• Awesome God

    Christians speak of an ‘awesome God’, even write praise songs about him. I wonder if we really understand what that means. The word awesome gets thrown around to describe many things in our modern culture, everything from a cup of coffee, to better than average experiences, to a relationship with that special girl or boy. The word has been mangled and misused so as to lack any meaning, and we have no concept of real awe and what inspires it.

    The dictionary defines awesome as “extremely impressive or daunting; inspiring great admiration, apprehension, or fear”. We think of God as loving, tender and gracious, and he is. If that’s the limits of our perception of Him, then we don’t really know God. If we don’t experience at least a little apprehension at the thought of approaching God, then we need to go back and learn who He is.

    God is. Genesis 1:1 we are told, “In the beginning God created the heavens and the earth.” Consider what that’s saying. Before there was a beginning, God was already there. He has always existed and will always exist even after the creation we know has disappeared. When asked His name by Moses, He said, “I AM”. No matter where you look at the timeline of human history God was there and is already present in what we call the future. The Psalmist described it this way: “Lord, You have been our dwelling place in all generations. Before the mountains were born or you gave birth to earth and the world, even from everlasting to everlasting, You are God” (Psalm 90:1-2).

    God exists everywhere.Where can I go from your Spirit? Or where can I flee from your presence? If I ascend to heaven, You are there; If I make my bed in Sheol, behold, You are there. If I take the wings of the dawn, If I dwell in the remotest part of the sea, Even there Your right hand will lead me, And Your right hand will lay hold of me. If I say, “Surely the darkness will overwhelm me, and the light around me will be night, Even the darkness is not dark to You. And the night is as bright as the day. Darkness and light are alike to You” (Psalm 139:7-12) . This should either terrorize you or give you immense comfort. If you’re trying to run from God or think you can hide from Him it should scare you to death. On the other hand, if are trying to draw closer to God you can enjoy peace knowing that you can never be in any place or situation where God is not there.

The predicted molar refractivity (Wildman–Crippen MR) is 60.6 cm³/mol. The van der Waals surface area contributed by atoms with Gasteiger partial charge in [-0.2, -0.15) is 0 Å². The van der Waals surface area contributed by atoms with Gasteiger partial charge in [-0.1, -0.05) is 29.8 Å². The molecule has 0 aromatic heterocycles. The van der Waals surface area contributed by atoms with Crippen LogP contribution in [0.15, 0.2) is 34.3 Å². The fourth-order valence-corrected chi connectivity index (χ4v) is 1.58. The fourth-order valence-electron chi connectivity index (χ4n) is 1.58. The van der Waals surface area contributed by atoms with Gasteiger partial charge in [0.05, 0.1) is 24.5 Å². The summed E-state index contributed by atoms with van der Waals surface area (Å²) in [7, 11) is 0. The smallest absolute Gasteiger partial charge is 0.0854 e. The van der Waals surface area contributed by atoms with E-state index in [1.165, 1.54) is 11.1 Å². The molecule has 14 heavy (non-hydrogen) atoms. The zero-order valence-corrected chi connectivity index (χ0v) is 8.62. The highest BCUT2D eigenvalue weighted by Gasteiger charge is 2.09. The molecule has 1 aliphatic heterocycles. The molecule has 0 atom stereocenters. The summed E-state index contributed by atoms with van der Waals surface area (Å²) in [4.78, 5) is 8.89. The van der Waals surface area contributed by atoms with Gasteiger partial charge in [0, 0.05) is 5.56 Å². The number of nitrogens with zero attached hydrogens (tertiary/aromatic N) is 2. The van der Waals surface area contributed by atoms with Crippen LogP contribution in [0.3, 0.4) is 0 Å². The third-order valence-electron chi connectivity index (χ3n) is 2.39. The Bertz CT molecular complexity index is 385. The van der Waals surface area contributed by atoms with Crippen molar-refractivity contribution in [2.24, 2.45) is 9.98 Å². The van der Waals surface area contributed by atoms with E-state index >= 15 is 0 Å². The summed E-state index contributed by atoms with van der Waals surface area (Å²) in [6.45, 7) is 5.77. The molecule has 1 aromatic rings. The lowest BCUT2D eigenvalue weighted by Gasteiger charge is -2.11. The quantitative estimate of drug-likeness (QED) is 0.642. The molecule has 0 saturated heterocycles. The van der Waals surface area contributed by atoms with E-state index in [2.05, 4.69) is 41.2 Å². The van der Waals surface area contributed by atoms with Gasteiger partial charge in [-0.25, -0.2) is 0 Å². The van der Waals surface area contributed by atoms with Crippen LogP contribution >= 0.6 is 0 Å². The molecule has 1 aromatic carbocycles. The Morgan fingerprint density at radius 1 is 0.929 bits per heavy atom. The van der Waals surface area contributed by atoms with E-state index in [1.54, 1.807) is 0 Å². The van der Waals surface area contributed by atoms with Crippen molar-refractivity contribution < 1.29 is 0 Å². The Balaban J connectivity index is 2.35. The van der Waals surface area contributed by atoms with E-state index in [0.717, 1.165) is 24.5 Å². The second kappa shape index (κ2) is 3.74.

God is immensely powerful. As you read the creation account in the first chapter of Genesis, pay attention to what the words actually say. Over and over the Bible tells us, “Then God said”. The earth, the universe as we know it, sprang into existence at God’s spoken word. It was literally thought into existence by a God who has power we can’t even begin to comprehend. At Mount Sinai the Israelites experienced the power of God firsthand, seen in fire and earthquakes, and “all the people who were in the camp trembled” (Exodus 19:16). Hebrews 10:31 says, “It is a terrifying thing to fall into the hands of the living God”. The Old Testament speaks of God destroying armies and leveling nations. It tells how mankind became so totally sinful it caused God to grieve their creation and destroy all life except Noah, his family, and a few select animals, with a flood. If you are a Christian, why are you so timid in your prayers, when you know God is able to do great things? And if you are not a Christian, why on earth would you believe you can stand against or live without Him?